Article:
Learn Python in One Day and Learn It Well (2015)
Part 2: mathGame.py
Congratulations for completing Part 1 and welcome to Part 2. Part 2 is going to be a breeze as we’ll mainly just be calling the functions we defined earlier.
Exercise 5: Writing the Main Program
First, let’s enclose our main program in a try, except statement. We want to handle any unforeseen errors when running the main program.
We’ll start by writing the code for the try block.
Firstly, we need to import the myPythonFunctions module. Next, let’s prompt the user for his/her username and assign the value to the variable userName. Pass this variable as a parameter to the function getUserScore().
getUserScore() will either return the score of the user or return ‘-1’ (if the user is not found). Let’s cast this result into an integer and assign it to the variable userScore.
Now, we need to set the value of another variable newUser. If the user is not found, newUser = True, else newUser = False. If newUser = True, we need to change userScore from -1 to 0.
The next part of our program involves a while loop. Specifically, our program will prompt for input from our user to determine if it should terminate the program or do something else.
You need to declare another variable userChoice and give it an initial value of 0.
Next, using a while loop, compare userChoice with a string of your choice, say “-1”. If userChoice is not the same as “-1”, call the function generateQuestion() to generate a new question.
generateQuestion() will return the score that the user got for that question. Use this result to update the variable userScore.
Finally, in order to prevent an infinite loop, we need to use the input() function again within the while loop to accept user input and use it to update the value of userChoice.
Got that? Try coding it. Doing the actual coding will make everything clearer.
Finally, after the while loop terminates, the next step is to update the userScores.txt file. To do that, we simply call the updateUserPoints() function.
That’s all for the try block. Now for the except block, we simply inform the user that an error has occurred and the program will exit.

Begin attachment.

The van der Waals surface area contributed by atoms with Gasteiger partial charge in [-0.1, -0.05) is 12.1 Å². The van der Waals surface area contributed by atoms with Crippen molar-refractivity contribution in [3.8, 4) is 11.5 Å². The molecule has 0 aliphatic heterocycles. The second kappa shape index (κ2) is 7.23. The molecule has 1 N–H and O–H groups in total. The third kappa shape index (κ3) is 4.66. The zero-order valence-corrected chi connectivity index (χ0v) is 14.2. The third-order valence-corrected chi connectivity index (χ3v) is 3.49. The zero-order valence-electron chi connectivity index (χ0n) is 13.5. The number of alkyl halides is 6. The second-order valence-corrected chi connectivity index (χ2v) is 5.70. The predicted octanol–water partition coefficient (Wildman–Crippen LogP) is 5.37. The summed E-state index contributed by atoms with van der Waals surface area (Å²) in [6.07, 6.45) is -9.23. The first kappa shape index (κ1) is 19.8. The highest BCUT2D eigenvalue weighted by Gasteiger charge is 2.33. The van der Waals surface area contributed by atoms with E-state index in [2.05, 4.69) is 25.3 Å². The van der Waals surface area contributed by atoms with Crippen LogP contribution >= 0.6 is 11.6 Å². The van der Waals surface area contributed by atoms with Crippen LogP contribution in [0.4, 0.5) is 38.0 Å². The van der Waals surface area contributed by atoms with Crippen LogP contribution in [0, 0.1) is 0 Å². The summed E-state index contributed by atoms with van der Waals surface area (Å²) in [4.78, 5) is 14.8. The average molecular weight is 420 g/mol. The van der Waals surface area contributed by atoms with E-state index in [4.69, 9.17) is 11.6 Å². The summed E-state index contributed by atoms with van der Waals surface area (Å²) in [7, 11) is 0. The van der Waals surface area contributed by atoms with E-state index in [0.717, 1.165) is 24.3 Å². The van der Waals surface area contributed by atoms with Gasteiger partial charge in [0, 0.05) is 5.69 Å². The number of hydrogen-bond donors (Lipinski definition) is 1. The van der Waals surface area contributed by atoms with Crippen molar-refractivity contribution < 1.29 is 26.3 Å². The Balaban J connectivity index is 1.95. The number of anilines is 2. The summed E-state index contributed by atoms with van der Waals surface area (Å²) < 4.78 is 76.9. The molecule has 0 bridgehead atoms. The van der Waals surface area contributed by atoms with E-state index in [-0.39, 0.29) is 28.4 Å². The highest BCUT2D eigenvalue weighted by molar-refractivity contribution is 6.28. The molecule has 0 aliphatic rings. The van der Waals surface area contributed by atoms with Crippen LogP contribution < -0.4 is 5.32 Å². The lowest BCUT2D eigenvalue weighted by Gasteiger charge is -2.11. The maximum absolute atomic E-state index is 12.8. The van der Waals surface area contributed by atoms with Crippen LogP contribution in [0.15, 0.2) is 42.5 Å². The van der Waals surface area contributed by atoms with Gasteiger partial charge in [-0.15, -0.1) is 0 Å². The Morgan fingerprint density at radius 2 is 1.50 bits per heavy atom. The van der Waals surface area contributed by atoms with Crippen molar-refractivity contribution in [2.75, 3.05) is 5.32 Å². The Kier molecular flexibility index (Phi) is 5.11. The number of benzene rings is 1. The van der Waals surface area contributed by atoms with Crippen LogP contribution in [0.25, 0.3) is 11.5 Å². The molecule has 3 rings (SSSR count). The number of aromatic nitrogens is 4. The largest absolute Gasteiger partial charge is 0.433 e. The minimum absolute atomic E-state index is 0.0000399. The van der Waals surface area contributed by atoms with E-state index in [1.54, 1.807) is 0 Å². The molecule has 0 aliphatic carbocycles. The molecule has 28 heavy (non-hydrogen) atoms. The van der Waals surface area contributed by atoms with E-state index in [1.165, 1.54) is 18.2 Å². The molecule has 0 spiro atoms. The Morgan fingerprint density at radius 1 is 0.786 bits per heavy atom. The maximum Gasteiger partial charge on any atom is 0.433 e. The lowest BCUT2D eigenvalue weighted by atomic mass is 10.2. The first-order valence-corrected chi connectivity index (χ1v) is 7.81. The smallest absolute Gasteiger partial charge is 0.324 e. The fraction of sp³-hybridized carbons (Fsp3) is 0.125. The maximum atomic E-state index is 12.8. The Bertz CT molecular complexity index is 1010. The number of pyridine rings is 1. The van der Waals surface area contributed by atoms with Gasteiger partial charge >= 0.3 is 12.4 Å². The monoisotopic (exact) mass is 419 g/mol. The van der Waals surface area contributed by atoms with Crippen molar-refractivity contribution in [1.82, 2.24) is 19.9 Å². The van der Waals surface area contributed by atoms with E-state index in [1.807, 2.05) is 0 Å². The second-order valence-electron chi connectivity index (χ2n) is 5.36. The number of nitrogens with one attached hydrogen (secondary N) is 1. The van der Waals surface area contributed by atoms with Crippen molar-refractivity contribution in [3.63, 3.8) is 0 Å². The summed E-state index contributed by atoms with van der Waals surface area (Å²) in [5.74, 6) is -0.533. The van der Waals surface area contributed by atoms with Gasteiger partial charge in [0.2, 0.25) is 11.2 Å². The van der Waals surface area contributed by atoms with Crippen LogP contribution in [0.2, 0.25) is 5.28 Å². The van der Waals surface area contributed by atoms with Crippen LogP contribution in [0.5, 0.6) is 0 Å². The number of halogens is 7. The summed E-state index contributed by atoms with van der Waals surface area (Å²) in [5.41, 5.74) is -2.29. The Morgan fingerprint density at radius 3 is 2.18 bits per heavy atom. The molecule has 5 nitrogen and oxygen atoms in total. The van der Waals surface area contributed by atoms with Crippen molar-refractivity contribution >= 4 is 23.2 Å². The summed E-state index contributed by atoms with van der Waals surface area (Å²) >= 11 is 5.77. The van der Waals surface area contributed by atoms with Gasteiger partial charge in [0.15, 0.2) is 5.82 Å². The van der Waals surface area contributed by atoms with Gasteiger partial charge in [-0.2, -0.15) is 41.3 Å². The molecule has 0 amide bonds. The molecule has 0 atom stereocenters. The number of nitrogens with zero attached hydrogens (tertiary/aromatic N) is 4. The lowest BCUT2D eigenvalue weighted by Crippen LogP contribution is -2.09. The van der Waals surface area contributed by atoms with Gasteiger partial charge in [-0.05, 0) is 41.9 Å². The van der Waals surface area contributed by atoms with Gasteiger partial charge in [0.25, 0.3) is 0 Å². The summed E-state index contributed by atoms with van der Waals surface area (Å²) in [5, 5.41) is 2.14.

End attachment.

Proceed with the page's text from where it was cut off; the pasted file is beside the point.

That’s it! Once you finish this step, you’ll have a complete program, your first program in Python. Try running the program mathGame.py. Does it work as expected? Excited? I sure hope you are as excited about it as I am. :)
We’ve come to the end of this chapter and hopefully you have successfully coded your first program. If you have problems completing any exercise, you can study the answers in Appendix E. You will learn a lot by studying other people’s codes.
In this section, I have three additional exercises for you to challenge yourself.
Challenge Exercise 1
In the program that we’ve coded so far, I’ve avoided using the division operator. Can you modify the program so that it’ll generate questions with the division sign too? How would you check the user’s answer against the correct answer?
Hint: Check out the round() function.
Challenge Exercise 2
Sometimes, the question generated may result in an answer that is very large or very small. For instance, the question 6*(8^9/1)^3 will give the answer 1450710985375550096474112.
It is very inconvenient for users to calculate and key in such a large number. Hence, we want to avoid answers that are too big or small. Can you modify the program to prevent questions that result in answers greater than 50 000 or smaller than -50000?
Challenge Exercise 3
The last challenge exercise is the most difficult.
So far, brackets are missing in the questions generated. Can you modify the program so that the questions use brackets too? An example of a question will be 2 + (3*7 -1) + 5.
Have fun with these exercises. The suggested solution is provided in Appendix E.
We’ve come to the end of the book. Thank you for reading this book and I hope you have enjoyed the book. More importantly, I sincerely hope the book has helped you master the fundamentals of Python programming.
I know you could have picked from a dozen of books on Python Programming, but you took a chance with this book. Thank you once again for downloading this book and reading all the way to the end. Please do try the exercises and challenges. You’ll learn a lot by doing.
Now I’d like to ask for a “small” favor. Could you please take a few minutes or two to leave a review for this book on Amazon?
This feedback will help me tremendously and will help me continue to write more guides on programming. If you like the book or have any suggestions for improvement, please let me know. I will be deeply grateful. :)
Last but not least, remember you can download the source code for the project and the appendices at http://www.learncodingfast.com/python.
You can also contact me at firstname.lastname@example.org.